Artist survives Copenhagen attack: 'They threw me in a storage room'

Lars Vilks describes terror attack
Lars Vilks describes terror attack

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Lars Vilks describes terror attack 02:47

Story highlights

  • "We were guarded by policemen with drawn guns," Lars Vilks says
  • Audience members scrambled for cover, he says, "hiding in corners and under tables"
  • Islam should be open to criticism, the Swedish artist says

(CNN)Lars Vilks is no stranger to threats. The Swedish artist is on an al Qaeda hit list and travels everywhere with bodyguards at his side.

He's survived previous attempts on his life. But Vilks said the shooting at a free speech forum at a Copenhagen cafe was the worst.
    At the Saturday event, France's ambassador to Denmark had just spoken about the recent attack at the Charlie Hebdo magazine in Paris. A woman from a feminist organization had taken the floor and started to speak.
    Vilks realized that something was wrong.
    "We suddenly heard a lot of noise. There was a bang, bang, bang, and very quickly we could understand that something was going on," he told CNN's Fredricka Whitfield on Sunday.
    Vilks' bodyguards sprung into action.
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    "They took me and threw me into a storage room together with the chairman," he said, "and we were put under a table there, and we were guarded by policemen with drawn guns."
    Outside the storage room, Vilks said, a far more frightening scene was unfolding.
    A heavily armed gunman was trying to get through the doors of the cafe. And the police were trying to stop him.
    But it wasn't a fair fight.
    "He was very well-equipped, and the policemen were not. So he had an advantage. ... Several of the policemen (were) wounded, but still they tried to fire back," Vilks said.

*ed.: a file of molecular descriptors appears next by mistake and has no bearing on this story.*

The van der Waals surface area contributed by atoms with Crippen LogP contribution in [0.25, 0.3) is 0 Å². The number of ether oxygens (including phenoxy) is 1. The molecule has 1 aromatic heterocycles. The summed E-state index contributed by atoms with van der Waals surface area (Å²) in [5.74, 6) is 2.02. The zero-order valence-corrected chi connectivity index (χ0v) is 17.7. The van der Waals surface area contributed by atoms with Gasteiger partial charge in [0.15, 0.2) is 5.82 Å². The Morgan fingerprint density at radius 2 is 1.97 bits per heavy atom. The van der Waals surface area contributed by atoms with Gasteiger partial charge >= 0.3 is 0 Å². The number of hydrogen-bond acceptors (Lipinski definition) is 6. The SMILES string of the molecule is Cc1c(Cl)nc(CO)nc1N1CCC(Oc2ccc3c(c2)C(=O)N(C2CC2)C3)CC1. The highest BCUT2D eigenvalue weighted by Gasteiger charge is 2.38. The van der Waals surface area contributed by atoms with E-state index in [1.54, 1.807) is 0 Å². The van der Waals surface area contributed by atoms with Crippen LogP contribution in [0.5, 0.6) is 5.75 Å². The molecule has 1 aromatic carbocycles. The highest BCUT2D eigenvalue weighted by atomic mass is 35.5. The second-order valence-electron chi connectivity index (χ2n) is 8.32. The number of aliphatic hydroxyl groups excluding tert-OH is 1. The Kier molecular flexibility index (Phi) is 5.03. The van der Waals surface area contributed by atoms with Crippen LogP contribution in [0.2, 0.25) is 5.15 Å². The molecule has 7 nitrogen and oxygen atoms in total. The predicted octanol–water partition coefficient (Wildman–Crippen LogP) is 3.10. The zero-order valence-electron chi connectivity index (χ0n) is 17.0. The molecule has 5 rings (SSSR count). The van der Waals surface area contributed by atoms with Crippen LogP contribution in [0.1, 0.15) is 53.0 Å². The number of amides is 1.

Inside the cafe, terrified audience members scrambled for cover.
    "They were hiding in corners and under tables and everything," Vilks said. "They were just waiting (to see) who is going to open the door there and who will come in."
    Luckily, Vilks said, it was a wounded policeman who finally entered the cafe -- not the gunman, who police later said they'd killed.

    'I'm such a well-known target'

    The artist wasn't hurt, but the gunman did kill a 55-year-old man and wounded three officers before fleeing, police said.
    It's impossible to know for sure what the gunman's aims were, Vilks said. But Vilks said it's likely that he was the target. Controversial sketches Vilks made depicting the Prophet Mohammed in 2007 landed him on an al Qaeda hit list with a $100,000 bounty on his head and have sparked a number of threats and attacks against him.
    For many Muslims, any image of Mohammed is seen as blasphemous. Depictions that deliberately insult the Prophet are even worse.
    Vilks receives regular death threats and regularly sweeps his car for explosives.
    While speaking at a 2010 free speech forum, Vilks was punched at the podium amid cries of "Alahu akbar" -- Arabic for "God is great." The event quickly descended into a brawl.
    "I'm now such a well-known target, and that adds to value, because these guys, they work very much concerned with the media interest, so if they want to kill someone, it should be someone who is well-known. ... And that means that when I go somewhere, I always have bodyguards," he said. "I can't go anywhere on my own."
    Does the Denmark attack mean he'll pull back from public appearances?
    Vilks said he plans to keep speaking out, but he told CNN on Monday that he'd gone into hiding. He declined to specify when he first went into hiding and said he is not afraid.
    Organizers of future events will take security very seriously, he said.

    Who's responsible?

    Islam and other religions, he said, should be open to criticism because their ideology is deeply tied to social and political issues.
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    "If you go into the political business, you have to play the game," he said. "And as long as that goes on, criticism of Islam is to be continued, and rightly so."
    Vilks said his work and those who are discussing it are "part of a political conversation."
    "And if you have people who want to go out with guns and start murdering people, the thing you should do is put these people in prison, because we cannot accept people murdering and trying in that way to stop the discussion you have," he said.
    Such conversations, he said, are a key part of free speech and living in a democracy.
    The one responsible for the violence "is of course not the one who is following the rules and keeping a reasonable discussion going," he said. "It's those people who try to stop it with violence and murder."